11. Visual/Spatial or Art Smart – This intelligence refers to the ability to form and manipulate a mental model.  Individuals with strength in this area depend on visual thinking and are very imaginative.  We can foster and leverage this intelligence by utilizing:
  12. Charts, graphs, diagrams, graphic organizers, videotapes, color, art activities, doodling, microscopes and computer graphics software.
  13. We can also encourage our students to draw pictures of what they are learning.

Bodily/Kinaesthetic or Body Smart – This intelligence refers to people who process information through the sensations they feel in their bodies.  We can encourage growth in this area of intelligence by:


  1. Encouraging touching, feeling, movement, improvisation.
  2. “Hands-on” activities and movement games.
  3. Suggesting students squirm, stretch, wiggle and move as they learn. 
  4. Taking them through facial expressions and physical relaxation exercises during our segments of instruction.
  5. Naturalistic Intelligence – This intelligence is often seen in someone who finds it easy to recognize and classify plants, animals, and minerals.  We can best factor this intelligence by:
  6. Emphasizing relationships, and through classification activities.
  7. Encouraging our students to study relationships between concepts and put them in activities that get them looking for patterns and order.
  8. Using compare and contrast method of presenting information.
  9. Have students brainstorm examples and non-examples of concepts and principles.
  10. Musical intelligence – This intelligence refers to the ability to understand, create, and interpret musical pitches, timbre, rhythm, and tones and the capability to compose music.  We can encourage the learning of these individuals in our classrooms by:
  11. Playing music.
  12. Assigning tasks that involve having our students create lyrics and raps to remember the material we are sharing.
  13. Having our students keep a beat or clap in time.
  14. Interpersonal or People Smart – This intelligence refers to people that have good communication and interaction skills, and a high ability to show empathy towards the feelings of others.  We can support the learning of this intelligence by designing lessons that include:
  15. Group work and cooperative learning activities.
  16. Partner activities.
  17. Small group challenges.

Intrapersonal or Self Smart – This intelligence refers to people that have the ability to know oneself.  To leverage and include these students we can:

  1. Assign reflective activities, such as journaling.
  2. Existential Intelligence or Life/God – This intelligence encompasses the ability to pose and ponder questions regarding existence, including life and death.  This type of intelligence involves a curiosity about questions relating to human existence.  It is important for us to encourage our students to never stop asking questions and to provide them help in seeking the answers, whether they are found in a book or by having a discussion.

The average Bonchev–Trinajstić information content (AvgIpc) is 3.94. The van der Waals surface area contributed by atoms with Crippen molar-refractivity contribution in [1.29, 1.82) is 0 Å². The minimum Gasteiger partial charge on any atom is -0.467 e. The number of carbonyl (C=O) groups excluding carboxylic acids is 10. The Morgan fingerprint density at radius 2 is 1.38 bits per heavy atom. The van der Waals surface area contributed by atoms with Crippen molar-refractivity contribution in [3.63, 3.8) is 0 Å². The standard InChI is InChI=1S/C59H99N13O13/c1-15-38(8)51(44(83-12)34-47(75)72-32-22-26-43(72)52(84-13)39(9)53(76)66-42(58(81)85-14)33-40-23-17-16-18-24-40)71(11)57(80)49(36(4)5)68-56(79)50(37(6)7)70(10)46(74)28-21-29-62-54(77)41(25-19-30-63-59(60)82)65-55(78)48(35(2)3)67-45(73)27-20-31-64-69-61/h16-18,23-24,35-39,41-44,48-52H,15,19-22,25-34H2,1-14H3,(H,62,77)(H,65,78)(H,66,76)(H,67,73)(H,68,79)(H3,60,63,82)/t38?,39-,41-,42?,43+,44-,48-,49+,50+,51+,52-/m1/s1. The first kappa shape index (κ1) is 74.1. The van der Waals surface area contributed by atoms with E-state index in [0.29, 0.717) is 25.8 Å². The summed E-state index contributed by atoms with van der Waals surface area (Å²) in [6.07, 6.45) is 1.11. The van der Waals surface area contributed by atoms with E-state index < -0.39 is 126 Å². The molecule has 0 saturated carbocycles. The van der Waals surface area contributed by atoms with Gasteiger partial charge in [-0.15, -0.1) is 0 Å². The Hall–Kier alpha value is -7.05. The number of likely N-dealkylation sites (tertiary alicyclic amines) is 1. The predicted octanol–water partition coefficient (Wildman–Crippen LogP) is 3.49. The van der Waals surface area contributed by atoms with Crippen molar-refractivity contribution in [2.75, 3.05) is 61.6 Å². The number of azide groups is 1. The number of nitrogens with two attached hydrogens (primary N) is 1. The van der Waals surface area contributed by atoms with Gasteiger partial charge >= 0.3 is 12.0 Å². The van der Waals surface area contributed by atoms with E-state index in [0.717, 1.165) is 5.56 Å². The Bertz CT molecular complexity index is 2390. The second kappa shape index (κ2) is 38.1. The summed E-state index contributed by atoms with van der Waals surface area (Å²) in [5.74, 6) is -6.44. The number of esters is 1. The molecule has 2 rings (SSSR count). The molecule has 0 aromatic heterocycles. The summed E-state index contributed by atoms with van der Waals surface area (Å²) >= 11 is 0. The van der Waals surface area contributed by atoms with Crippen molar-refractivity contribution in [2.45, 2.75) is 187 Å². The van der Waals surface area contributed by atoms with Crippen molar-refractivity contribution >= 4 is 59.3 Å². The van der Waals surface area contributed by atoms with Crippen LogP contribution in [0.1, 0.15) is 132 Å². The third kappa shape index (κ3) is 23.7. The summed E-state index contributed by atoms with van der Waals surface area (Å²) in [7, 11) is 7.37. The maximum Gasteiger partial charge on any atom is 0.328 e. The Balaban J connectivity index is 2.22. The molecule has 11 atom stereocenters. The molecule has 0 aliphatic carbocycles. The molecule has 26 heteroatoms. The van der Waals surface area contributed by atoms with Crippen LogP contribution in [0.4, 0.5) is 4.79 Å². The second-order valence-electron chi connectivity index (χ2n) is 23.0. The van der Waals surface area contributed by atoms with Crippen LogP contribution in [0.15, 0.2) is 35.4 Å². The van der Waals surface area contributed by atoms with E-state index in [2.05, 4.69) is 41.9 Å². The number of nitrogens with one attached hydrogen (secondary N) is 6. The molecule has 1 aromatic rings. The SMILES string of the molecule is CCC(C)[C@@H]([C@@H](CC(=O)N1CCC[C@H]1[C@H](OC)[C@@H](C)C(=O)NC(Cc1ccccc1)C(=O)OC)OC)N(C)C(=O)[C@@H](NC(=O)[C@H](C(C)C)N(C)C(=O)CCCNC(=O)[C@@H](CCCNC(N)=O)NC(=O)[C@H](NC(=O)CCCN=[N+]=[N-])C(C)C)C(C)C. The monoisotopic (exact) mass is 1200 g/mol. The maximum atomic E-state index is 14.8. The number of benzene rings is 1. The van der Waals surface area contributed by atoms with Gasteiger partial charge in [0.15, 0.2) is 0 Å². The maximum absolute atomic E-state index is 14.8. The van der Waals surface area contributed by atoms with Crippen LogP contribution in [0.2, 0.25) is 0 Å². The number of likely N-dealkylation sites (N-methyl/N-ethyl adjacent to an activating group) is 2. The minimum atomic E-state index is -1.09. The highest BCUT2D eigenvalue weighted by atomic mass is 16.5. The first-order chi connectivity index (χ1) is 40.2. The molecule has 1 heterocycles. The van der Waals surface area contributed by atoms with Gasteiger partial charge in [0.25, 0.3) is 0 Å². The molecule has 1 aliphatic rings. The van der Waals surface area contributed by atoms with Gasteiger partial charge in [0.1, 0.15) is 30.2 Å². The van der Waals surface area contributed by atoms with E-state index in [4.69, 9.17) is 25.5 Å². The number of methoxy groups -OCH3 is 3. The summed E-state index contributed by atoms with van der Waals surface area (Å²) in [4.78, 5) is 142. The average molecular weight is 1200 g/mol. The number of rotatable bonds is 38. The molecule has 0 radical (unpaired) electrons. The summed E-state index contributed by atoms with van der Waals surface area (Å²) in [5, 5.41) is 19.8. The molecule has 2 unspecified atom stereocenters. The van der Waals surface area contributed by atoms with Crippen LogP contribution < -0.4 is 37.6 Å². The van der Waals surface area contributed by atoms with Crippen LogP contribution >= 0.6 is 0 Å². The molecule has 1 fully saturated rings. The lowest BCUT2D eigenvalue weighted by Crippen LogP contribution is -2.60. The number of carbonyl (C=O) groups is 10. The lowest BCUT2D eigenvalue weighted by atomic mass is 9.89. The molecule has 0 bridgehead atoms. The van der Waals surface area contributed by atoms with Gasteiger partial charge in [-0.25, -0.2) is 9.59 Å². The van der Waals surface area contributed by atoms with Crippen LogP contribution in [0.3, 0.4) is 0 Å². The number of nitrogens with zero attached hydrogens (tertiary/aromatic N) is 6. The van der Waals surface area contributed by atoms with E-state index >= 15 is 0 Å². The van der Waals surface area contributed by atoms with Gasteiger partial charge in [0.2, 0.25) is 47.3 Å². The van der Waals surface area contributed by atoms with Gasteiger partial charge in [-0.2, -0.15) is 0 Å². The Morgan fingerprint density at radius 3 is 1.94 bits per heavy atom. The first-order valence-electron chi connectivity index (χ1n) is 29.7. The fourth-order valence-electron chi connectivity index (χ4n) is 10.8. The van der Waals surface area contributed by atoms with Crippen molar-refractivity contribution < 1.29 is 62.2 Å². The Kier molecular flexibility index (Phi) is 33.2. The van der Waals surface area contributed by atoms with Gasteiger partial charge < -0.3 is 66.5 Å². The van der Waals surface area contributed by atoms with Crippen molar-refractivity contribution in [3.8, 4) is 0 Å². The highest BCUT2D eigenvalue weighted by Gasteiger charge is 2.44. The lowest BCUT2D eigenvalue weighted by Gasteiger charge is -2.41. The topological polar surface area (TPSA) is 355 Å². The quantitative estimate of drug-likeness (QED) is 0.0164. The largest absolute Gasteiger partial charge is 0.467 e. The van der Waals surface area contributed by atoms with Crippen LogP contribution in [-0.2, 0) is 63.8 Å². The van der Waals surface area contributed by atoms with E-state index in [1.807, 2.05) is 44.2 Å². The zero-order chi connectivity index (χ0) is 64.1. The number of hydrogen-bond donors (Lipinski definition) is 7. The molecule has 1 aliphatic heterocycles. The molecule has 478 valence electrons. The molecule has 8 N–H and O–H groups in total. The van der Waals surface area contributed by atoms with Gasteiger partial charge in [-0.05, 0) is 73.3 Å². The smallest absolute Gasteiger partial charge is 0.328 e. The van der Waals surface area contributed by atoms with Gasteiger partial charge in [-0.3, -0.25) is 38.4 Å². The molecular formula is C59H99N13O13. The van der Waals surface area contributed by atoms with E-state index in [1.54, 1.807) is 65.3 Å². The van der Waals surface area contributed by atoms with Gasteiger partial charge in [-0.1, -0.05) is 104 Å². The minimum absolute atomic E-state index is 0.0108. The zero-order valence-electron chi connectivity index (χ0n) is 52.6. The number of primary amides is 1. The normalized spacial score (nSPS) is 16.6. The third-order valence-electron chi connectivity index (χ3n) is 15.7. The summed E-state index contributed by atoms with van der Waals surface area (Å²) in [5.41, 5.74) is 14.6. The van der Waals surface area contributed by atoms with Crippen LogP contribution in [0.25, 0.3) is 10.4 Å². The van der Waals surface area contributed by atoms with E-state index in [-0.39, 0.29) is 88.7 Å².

For now, to close this document, let’s review the 5 elements of presence at an instructor or leader.  To summarize, the 5 elements of presence are:

  • Voice
  • Body Language
  • Humor
  • Vulnerability
  • Power 

Whether we like it or not, these 5 elements of will combine in us to create a certain level or magnitude of presence and will determine how mesmerizing we can be! 

Below is a list of skills people need to acquire to compete in the next 5 years. 

  1. Transitionists – Those who can help make a transition. 
  2. Expansionists – A talent for adapting along with a growing environment. 
  3. Maximizers – An ability to maximize processes, situations, and opportunities. 
  4. Optimizers – The skill and persistence to tweak variables until it produces better results. 
  5. Inflectionists – Finding critical inflection points in a system will become a much-prized skill. 
  6. Dismantlers – Every industry will eventually end, and this requires talented people who know how to scale things back in an orderly fashion.
  7. Feedback Loopers – Those who can devise the best possible feedback loops.
  8. Backlashers – Ever – new technology will have its detractors, and each backlash will require a response.
  9. Last Millers – Techonologies commonly reach a point of diminishing returns as they attempt to extend their full capacity to the end user.  People with the ability to mastermind these solutions will be in hot demand.
  10. Contexualists – In between the application and the big picture lays the operational context for every new technology.
  11. Ethicists – There will be an ever-growing demand for people who can ask the tough question and standards to apply moral decency to some increasingly complex situations.
  12. Theorists – Every new product, service, and industry begins with a theory.
  13. Legacists – Those who are passionate and skilled with leaving a legacy. 

“You’ve got to get to the stage in life where going for it is more important than winning or losing.”

Arthur Ashe